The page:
International Violence Against Women Act

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The International Violence Against Women Act of 2015 (I-VAWA) is proposed legislation to address violence against women through United States foreign policy. The legislation was introduced in the 114th United States Congress in March, 2015. Similar legislation was introduced in the 110th and 111th United States Congress but was not passed into law.

Background[edit]

At least 1 in 3 women around the world are subject to sexual, physical or other abuse during their life, per estimates by the United Nations Development Fund for Women. Not only does violence against women prevent mothers from raising healthy children, it also affects the economic progress and stability within the country in which they live.[1]

International Violence Against Women Act of 2015[edit]

The International Violence Against Women Act of 2015 (I-VAWA) (S.713, HR. 1340) was introduced to ensure that addressing violence against women is included in the nation's foreign policy, with best practices for preventing violence, protecting victims and prosecuting offenders.[1]

The legislation was the result of efforts by:

Experts in related fields from 40 international and 150 U.S. groups provided input for the legislation.[1]

The House of Representatives Bill (HR. 1340) was brought before the 114th Congress, sponsored by Representative Janice Schakowsky, Illinois's 9th congressional district. The Senate Bill (S.713), was introduced by Senator Barbara Boxer of California.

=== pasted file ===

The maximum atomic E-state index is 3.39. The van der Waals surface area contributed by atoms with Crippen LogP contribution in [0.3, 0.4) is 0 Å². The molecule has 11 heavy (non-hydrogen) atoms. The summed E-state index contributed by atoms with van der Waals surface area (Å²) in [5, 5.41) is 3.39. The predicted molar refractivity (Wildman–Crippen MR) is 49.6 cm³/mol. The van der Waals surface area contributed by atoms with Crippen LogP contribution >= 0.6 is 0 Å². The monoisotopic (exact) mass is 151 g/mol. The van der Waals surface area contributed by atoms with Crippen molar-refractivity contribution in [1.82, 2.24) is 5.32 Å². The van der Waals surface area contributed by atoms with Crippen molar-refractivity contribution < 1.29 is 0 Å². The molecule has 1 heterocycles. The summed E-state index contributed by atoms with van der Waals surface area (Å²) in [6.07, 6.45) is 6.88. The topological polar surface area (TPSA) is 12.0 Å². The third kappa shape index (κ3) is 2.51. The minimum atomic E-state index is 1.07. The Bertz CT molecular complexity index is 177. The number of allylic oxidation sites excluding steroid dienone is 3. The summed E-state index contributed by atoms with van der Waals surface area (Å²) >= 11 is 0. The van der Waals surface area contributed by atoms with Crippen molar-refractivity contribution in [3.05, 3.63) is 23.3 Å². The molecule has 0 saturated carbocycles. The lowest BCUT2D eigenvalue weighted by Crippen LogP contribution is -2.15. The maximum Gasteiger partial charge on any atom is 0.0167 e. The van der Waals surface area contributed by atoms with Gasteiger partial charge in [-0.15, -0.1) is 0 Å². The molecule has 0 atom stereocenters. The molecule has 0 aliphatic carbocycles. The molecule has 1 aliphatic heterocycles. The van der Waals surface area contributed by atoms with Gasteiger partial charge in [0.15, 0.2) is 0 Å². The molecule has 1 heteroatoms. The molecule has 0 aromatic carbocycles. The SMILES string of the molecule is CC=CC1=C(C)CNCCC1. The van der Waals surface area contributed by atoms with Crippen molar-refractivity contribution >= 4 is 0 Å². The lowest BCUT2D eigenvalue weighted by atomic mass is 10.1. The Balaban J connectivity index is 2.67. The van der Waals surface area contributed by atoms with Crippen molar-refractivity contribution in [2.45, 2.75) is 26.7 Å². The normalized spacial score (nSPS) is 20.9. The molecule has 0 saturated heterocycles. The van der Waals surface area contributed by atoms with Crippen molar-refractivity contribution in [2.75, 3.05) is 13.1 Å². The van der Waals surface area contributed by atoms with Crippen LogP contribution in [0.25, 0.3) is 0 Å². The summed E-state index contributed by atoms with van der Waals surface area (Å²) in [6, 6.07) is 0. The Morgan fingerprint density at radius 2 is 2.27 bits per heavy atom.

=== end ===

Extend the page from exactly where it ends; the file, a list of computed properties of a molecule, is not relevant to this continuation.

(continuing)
Criticism[edit]

I-VAWA has been criticized on the grounds that it would discriminate against male victims and impose Western values upon other societies. According to Wendy McElroy, a research fellow at The Independent Institute, the Act "constitutes a 5-year redirection of foreign aid funds in order to insert politically-correct feminism into the structure of other nations" and "revictimizes every male victim by denying his existence."[2]

Organizations[edit]

Many organizations support the I-VAWA Act, some of which are:

See also[edit]

References[edit]

  1. ^ a b c d The International Violence Against Women Act (I-VAWA) (S.2982, HR. 4594). Amnesty International Issue Brief No. 2. March 2010. Retrieved November 23, 2011.
  2. ^ McElroy, Wendy (February 11, 2014). "I-VAWA's global lie". The Hill. 
  3. ^ International Violence Against Women Act Organizational Supporters. Women Thrive Worldwide. Retrieved November 23, 2011.